Talkin' Las Vegas
A from London were visiting us in southern Arizona while they were on a road trip through the Southwest. They were bound next for the Grand Canyon, and then on to Los Angeles.
“You might want to stop in Las Vegas,” I suggested.
This was well before the horrific recent mass shooting at the Mandalay Bay Resort there, but they looked aghast. “Oh, no, I hear that’s so tacky,” the wife said.
Tacky? You want to talk tacky? Brighton in the U.K. is tacky. The Hollywood Walk of Fame is tacky. Mount Rushmore is tacky. Las Vegas, though, left mere tacky behind over decades and evolved—neon blazing into the desert night like a light show from Hades—into the apotheosis of glitz, the epitome of extravaganza, a place not to be missed if you’re exploring the real America on a road trip through the Southwest.
“Just as Disney did with amusement parks, the creators of the new Vegas took seedy American artifacts—gambling halls and roadhouses—and reinvented them as something grand,” writes Kurt Anderson in his fascinating new book, Fantasyland: How America Went Haywire. Vegas, he says, towers as a basilica within our “fantasy-industrial complex.”
OK, though I always thought it was just an interesting, laid-back place with a small-town feel if you shield your eyes from the glare. I visit Vegas on occasion, usually to do research at an event or convention, and I imagine you do, too. Business travel, a pillar of Vegas’s economy, has grown steadily in recent years, according to the Las Vegas Convention and Visitors Authority. Last year, 15 percent of the 43 million visitors came for conventions and meetings or other business.
Corporate and private jets? Big time. For example, more than a thousand of them routinely arrive for major events like championship boxing matches. Given McCarran International Airport’s proximity, you can stand on the Strip and practically count these beauties sailing in like royal barges on the ancient Nile. In 2017, as in many past years, the National Business Aviation Association held its mammoth annual convention in Las Vegas.
Incidentally, in the 1950s, when the U.S. conducted atomic bomb tests at the Nevada Proving Ground in the desert 65 miles northwest of town, the chamber of commerce celebrated the explosions, and thousands of visitors thronged the Strip to cheer as the towering mushroom clouds ascended majestically into the sky. There was even an annual Miss Atomic Bomb contest, with contestants in swimsuits festooned with frilly simulated mushroom clouds.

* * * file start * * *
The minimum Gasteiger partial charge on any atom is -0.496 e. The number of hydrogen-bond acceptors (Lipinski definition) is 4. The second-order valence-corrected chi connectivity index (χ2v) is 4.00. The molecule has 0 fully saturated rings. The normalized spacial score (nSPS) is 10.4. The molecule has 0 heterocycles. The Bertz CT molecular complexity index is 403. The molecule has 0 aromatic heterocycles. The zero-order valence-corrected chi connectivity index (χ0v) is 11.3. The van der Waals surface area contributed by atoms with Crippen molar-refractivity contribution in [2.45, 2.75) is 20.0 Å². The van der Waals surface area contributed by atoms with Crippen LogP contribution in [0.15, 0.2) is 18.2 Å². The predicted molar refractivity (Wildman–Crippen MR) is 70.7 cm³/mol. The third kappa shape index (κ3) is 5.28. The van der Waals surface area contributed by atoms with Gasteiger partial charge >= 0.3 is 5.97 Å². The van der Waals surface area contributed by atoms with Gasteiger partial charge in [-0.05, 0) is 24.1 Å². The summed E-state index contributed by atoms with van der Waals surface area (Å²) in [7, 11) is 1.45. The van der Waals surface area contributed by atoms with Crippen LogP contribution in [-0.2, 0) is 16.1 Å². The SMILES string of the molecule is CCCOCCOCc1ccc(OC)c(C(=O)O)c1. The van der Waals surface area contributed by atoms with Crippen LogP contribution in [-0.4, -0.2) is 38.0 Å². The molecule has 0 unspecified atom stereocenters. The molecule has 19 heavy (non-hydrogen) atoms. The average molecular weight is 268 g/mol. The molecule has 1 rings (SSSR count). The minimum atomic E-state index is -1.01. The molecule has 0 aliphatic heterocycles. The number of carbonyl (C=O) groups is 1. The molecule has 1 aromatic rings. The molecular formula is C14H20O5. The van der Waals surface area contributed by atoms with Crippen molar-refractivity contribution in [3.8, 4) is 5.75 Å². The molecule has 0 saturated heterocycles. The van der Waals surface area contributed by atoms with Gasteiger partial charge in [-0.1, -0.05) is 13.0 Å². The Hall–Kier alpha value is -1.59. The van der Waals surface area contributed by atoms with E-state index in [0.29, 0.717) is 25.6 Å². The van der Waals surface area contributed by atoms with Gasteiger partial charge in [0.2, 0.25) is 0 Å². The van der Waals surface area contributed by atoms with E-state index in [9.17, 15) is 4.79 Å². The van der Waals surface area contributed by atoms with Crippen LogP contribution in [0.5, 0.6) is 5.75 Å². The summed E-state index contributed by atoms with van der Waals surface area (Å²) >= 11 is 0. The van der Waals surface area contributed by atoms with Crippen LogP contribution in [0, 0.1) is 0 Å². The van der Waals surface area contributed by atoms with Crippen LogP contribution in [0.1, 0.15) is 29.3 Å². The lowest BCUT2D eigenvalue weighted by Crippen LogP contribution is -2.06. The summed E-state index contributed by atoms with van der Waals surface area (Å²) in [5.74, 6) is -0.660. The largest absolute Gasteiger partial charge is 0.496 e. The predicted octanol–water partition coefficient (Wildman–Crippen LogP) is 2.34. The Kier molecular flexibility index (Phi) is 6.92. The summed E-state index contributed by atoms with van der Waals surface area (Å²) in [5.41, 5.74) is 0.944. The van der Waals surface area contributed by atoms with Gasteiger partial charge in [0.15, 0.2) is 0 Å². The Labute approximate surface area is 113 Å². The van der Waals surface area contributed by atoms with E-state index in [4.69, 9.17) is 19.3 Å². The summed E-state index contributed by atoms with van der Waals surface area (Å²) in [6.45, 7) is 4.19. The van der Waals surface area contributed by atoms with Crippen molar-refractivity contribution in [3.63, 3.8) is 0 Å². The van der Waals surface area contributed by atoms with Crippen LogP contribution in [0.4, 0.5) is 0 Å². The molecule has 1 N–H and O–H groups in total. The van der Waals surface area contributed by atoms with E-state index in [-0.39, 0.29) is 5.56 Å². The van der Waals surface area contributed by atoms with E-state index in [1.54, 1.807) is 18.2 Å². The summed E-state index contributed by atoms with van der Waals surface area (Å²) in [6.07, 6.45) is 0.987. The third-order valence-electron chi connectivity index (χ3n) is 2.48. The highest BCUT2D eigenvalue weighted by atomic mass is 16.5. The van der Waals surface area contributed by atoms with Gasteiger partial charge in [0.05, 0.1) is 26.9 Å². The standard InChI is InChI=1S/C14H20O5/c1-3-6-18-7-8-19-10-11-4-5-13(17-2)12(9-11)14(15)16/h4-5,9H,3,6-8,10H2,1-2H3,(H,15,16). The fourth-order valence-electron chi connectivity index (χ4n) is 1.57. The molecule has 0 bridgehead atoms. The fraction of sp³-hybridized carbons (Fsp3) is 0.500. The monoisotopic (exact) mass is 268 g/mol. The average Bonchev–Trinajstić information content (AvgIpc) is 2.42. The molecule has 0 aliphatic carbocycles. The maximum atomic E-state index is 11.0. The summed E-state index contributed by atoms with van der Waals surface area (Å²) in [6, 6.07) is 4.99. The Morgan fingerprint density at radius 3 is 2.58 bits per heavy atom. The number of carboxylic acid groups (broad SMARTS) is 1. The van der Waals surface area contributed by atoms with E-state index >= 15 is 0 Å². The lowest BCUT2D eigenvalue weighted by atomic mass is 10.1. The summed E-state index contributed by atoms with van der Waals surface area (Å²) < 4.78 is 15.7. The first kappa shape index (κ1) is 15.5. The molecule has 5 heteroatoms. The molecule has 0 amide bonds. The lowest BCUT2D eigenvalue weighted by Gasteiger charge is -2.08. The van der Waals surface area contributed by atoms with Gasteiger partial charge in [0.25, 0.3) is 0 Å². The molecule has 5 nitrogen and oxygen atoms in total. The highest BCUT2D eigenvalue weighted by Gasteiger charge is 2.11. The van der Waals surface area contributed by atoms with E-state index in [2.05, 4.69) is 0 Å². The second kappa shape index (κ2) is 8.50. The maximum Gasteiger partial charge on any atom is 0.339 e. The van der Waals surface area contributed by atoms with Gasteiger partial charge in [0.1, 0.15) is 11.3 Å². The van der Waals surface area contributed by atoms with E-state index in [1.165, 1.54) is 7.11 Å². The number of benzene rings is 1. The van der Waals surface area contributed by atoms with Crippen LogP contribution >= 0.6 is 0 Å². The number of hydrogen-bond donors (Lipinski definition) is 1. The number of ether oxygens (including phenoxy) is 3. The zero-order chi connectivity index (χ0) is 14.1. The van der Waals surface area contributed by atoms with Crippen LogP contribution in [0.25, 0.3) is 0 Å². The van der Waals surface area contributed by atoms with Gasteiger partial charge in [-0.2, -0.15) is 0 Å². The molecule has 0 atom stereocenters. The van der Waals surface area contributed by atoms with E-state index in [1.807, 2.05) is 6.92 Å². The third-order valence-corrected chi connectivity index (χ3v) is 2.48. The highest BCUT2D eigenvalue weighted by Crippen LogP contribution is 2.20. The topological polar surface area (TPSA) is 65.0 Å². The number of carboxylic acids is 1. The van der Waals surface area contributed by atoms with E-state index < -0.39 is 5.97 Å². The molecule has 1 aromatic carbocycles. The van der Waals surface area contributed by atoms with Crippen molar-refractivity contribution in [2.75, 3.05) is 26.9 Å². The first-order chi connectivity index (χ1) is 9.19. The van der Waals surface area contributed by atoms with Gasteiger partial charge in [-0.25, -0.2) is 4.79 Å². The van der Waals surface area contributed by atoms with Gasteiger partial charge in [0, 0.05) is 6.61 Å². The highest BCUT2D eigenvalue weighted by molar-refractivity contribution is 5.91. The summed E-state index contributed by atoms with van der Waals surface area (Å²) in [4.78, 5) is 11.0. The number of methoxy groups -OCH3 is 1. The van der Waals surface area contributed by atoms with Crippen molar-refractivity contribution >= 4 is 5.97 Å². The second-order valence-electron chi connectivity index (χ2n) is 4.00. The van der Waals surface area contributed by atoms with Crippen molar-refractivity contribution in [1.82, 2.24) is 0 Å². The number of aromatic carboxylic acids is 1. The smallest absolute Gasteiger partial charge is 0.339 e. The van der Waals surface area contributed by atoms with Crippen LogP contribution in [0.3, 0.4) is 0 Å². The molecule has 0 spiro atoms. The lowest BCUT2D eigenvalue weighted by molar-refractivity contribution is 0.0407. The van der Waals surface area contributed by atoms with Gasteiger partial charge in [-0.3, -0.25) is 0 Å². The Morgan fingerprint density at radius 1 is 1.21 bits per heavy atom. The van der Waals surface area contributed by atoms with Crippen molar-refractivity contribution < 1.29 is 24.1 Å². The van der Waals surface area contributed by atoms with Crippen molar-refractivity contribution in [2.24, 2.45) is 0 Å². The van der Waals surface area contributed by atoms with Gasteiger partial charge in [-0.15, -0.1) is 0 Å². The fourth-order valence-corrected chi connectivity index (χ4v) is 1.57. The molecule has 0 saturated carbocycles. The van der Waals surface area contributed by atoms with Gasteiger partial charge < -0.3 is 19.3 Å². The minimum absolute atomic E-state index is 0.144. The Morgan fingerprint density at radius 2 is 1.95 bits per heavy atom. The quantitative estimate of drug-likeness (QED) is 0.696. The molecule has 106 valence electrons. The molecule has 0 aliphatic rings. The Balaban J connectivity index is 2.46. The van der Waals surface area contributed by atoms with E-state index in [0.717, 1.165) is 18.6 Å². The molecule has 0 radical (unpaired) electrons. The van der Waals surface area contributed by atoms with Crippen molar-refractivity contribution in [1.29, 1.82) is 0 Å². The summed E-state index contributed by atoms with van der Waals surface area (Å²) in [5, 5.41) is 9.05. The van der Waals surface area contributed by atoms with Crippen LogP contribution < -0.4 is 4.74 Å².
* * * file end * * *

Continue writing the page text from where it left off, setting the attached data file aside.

Now, that was tacky—but it was also long ago. Today, you can get a cogent sense of those strange times in context if you wander off the Strip and up Flamingo Road, to where the National Atomic Testing Museum is housed in a building that looks like a giant bomb shelter.
“Flamingo Road,” of course, is an evocative name. In 1946, at the birth of the Atomic Age, the flashy mobster Benjamin “Bugsy” Siegel christened the mostly barren Strip with the opening of the then-fabulous Flamingo Hotel. It had 150 rooms along with a casino and showroom. In old photos, it looks as tacky as a New Jersey Turnpike rest area. Its namesake replacement on the site today soars far beyond common “tacky,” with 3,600 rooms, 72,000 square feet of casino, and a courtyard garden habitat for actual flamingos.
Incidentally, Ben Siegel famously hated to be called Bugsy, as in “crazy as a bedbug.” In the 1991 movie Bugsy, an impudent cab driver insists that everybody refer to the gangster as Bugsy, and a Siegel henchman warns: “Not to his face they don’t.”
One of the things I like most about Vegas is that it is not the least bit coy about addressing the past, when myth was busy marrying reality in the wedding chapel of history. The Atomic Testing Museum is one example. Another is the downtown Mob Museum, where the whole history of the Mafia and its intersection with law enforcement is terrifically presented. It’s a museum that will not insult the intelligence of the well-informed.
I do miss the Mob Experience, an extravaganza that opened in 2011 at the Tropicana Hotel and closed in 2013. It had live actors within a serious museum brimming with 1,500 Mafia artifacts, many of them donated by families of legendary mobsters. Bugsy Siegel’s personal artifacts were lovingly displayed in a recreation of his living room. Bugsy, of course, was murdered gangland-style in 1947 at his girlfriend’s house in Beverly Hills. Apparent cause of death: wasteful spending of mob money.
As I was leaving, I asked a young woman at the ticket counter where the museum had gotten the Bugsy display. She said it came from the family and was being supervised by Siegel’s loving daughter, Millicent. Millicent, she said, was a charming, elegant elderly woman who visited regularly to ensure that Bugsy’s stuff was being cared for.
“One thing, though, when she’s here?” the girl added.
“You can’t call him Bugsy.”